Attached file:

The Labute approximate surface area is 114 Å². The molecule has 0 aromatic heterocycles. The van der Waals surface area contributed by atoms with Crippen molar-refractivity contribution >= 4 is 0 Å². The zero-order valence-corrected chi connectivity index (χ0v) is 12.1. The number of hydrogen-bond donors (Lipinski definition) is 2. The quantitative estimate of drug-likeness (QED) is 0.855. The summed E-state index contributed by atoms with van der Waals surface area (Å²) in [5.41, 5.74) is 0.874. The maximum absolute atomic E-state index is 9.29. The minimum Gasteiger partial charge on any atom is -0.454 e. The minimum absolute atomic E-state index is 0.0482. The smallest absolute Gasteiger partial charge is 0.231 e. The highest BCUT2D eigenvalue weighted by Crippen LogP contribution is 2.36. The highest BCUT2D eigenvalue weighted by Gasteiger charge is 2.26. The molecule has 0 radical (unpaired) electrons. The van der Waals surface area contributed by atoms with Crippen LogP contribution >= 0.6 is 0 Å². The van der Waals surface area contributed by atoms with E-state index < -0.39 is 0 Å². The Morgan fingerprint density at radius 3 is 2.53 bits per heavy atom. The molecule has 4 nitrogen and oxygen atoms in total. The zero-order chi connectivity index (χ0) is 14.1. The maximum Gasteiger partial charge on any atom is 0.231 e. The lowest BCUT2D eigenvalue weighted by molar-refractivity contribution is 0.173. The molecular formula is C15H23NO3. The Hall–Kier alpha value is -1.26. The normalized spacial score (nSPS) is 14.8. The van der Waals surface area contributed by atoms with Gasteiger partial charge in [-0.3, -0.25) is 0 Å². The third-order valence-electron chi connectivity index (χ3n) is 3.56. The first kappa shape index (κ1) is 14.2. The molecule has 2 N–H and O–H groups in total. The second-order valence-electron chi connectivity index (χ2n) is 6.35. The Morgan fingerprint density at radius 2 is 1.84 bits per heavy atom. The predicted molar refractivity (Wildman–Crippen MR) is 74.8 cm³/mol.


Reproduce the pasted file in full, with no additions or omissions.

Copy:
The Labute approximate surface area is 114 Å². The molecule has 0 aromatic heterocycles. The van der Waals surface area contributed by atoms with Crippen molar-refractivity contribution >= 4 is 0 Å². The zero-order valence-corrected chi connectivity index (χ0v) is 12.1. The number of hydrogen-bond donors (Lipinski definition) is 2. The quantitative estimate of drug-likeness (QED) is 0.855. The summed E-state index contributed by atoms with van der Waals surface area (Å²) in [5.41, 5.74) is 0.874. The maximum absolute atomic E-state index is 9.29. The minimum Gasteiger partial charge on any atom is -0.454 e. The minimum absolute atomic E-state index is 0.0482. The smallest absolute Gasteiger partial charge is 0.231 e. The highest BCUT2D eigenvalue weighted by Crippen LogP contribution is 2.36. The highest BCUT2D eigenvalue weighted by Gasteiger charge is 2.26. The molecule has 0 radical (unpaired) electrons. The van der Waals surface area contributed by atoms with Crippen LogP contribution >= 0.6 is 0 Å². The van der Waals surface area contributed by atoms with E-state index < -0.39 is 0 Å². The Morgan fingerprint density at radius 3 is 2.53 bits per heavy atom. The molecule has 4 nitrogen and oxygen atoms in total. The zero-order chi connectivity index (χ0) is 14.1. The maximum Gasteiger partial charge on any atom is 0.231 e. The lowest BCUT2D eigenvalue weighted by molar-refractivity contribution is 0.173. The molecular formula is C15H23NO3. The Hall–Kier alpha value is -1.26. The normalized spacial score (nSPS) is 14.8. The van der Waals surface area contributed by atoms with Gasteiger partial charge in [-0.3, -0.25) is 0 Å². The third-order valence-electron chi connectivity index (χ3n) is 3.56. The first kappa shape index (κ1) is 14.2. The molecule has 2 N–H and O–H groups in total. The second-order valence-electron chi connectivity index (χ2n) is 6.35. The Morgan fingerprint density at radius 2 is 1.84 bits per heavy atom. The predicted molar refractivity (Wildman–Crippen MR) is 74.8 cm³/mol.